Anyone who invests in Initial Coin Offerings (ICOs) should bear in mind the associated risks. In a Communication, the Financial Services and Markets Authority draws attention to these risks and to signs that can indicate possible fraud. The European Securities and Markets Authority (ESMA) has likewise published statements on the matter.
This year, start-ups have already raised more than 3 billion dollars in financing worldwide by the sale of digital tokens (Initial Coin Offerings or ICOs). Developers of a project promote these tokens among the public via a website in order to finance their project. The tokens must generally be paid for with a virtual currency, such as Bitcoin or Ether.
Depending on how the ICO is structured, certain financial regulations may apply. But many ICOs are not subject to any legislation and so for the moment lie outside of any supervision. Anyone who participates in an ICO should therefore be aware that there may be no rules governing it and no consumer protection.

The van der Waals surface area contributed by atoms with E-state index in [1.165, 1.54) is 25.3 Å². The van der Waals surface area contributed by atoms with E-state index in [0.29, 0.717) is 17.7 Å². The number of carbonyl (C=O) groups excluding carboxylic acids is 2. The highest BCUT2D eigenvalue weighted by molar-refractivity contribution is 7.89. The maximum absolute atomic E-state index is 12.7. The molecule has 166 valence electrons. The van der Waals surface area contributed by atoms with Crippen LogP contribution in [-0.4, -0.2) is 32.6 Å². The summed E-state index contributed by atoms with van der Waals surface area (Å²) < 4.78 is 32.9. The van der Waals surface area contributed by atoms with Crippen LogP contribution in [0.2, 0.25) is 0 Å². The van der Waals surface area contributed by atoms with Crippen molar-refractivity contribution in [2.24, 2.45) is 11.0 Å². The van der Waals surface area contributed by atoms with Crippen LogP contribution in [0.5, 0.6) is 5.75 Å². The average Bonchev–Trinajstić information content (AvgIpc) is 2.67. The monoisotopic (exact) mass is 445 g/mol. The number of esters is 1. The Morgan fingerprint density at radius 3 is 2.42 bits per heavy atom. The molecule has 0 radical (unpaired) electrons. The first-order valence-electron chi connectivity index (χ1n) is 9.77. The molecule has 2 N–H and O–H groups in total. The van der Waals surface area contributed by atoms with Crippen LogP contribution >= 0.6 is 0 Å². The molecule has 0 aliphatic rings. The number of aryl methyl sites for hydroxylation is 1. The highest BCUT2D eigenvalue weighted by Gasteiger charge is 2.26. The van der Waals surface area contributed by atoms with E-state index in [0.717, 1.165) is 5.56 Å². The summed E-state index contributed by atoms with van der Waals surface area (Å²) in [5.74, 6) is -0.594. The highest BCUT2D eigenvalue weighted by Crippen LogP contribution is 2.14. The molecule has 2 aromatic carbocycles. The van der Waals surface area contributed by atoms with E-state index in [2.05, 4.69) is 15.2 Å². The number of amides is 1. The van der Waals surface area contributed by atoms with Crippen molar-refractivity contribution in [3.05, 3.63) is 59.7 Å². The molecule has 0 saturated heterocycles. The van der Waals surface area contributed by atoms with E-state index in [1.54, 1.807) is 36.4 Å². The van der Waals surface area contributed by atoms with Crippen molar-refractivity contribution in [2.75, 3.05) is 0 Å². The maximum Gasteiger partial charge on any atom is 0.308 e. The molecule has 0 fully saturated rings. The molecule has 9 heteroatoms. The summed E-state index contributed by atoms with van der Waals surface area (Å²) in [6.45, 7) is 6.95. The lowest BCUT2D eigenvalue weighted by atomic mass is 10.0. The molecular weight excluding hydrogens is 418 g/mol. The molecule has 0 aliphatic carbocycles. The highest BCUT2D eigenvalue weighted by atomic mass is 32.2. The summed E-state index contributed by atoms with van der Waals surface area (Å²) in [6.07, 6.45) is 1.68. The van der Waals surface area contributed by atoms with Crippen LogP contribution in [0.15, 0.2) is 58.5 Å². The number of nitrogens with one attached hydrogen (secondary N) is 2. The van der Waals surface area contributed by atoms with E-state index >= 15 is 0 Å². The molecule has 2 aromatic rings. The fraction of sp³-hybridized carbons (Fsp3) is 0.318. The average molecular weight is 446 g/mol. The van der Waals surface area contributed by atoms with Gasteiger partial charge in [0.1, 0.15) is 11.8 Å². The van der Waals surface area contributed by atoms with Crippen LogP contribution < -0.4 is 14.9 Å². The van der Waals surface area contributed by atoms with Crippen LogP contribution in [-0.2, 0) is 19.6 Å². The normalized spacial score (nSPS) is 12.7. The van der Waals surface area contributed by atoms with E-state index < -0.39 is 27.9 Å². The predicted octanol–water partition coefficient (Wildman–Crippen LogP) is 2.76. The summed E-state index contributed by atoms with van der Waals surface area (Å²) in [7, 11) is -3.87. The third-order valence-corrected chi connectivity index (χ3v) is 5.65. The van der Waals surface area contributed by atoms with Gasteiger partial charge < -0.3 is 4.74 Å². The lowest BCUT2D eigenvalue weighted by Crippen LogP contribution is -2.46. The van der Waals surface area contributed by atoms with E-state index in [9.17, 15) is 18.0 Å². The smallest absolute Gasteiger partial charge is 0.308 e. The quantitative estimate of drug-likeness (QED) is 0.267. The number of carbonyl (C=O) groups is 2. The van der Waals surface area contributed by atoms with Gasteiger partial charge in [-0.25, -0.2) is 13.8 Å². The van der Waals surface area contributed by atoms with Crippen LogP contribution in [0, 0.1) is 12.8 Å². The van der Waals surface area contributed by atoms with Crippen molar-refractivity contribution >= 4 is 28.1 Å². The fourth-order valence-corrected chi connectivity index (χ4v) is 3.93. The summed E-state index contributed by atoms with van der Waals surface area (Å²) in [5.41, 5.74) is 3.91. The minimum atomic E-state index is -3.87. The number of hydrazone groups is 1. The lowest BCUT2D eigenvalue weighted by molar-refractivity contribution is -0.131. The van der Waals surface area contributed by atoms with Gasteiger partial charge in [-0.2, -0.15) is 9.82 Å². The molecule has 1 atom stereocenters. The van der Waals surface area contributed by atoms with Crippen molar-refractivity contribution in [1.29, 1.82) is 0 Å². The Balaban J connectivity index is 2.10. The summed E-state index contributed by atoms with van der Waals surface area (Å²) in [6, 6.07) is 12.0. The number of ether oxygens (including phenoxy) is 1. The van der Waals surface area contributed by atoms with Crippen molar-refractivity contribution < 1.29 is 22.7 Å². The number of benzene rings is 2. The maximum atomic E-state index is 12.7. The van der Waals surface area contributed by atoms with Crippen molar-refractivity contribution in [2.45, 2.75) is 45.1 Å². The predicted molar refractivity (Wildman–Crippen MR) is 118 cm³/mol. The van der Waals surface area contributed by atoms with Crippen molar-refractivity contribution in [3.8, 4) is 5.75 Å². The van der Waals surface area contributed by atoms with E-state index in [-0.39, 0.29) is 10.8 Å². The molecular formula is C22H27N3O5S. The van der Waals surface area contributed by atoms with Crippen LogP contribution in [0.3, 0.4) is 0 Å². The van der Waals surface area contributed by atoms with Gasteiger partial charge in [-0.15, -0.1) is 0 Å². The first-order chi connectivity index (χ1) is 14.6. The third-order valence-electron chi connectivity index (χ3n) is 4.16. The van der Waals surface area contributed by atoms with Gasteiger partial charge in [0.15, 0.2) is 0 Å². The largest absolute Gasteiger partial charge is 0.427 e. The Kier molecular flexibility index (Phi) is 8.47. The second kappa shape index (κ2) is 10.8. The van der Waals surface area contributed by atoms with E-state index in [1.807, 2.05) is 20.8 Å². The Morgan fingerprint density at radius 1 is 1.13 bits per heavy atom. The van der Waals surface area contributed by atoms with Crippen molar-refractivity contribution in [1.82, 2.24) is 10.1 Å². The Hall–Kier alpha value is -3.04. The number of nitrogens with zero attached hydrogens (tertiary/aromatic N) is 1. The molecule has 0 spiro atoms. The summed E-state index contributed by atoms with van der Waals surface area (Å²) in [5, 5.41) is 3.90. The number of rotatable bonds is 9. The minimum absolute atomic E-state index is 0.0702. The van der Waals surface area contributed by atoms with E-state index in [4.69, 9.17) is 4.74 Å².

The information available on an ICO is often no more than a summary, making it difficult to estimate the risks involved. Moreover, the financing of start-ups is by definition risky, and so there is a likelihood of losing the capital invested. Yet the hype concerning ICOs and virtual currencies can lead to speculative behaviour with only very little attention to the underlying project and its risks.
Some ICOs are set up in order to defraud investors. Signs that may help identify potentially dubious ICOs include the provision of very limited information and the setting of unrealistic objectives. Where there is a great deal of hype, for example with a very short sales period, pushy advertisements or promotion by a celebrity, caution is especially advisable. Anyone who has suspicions of a dubious ICO should feel free to report it to the FSMA.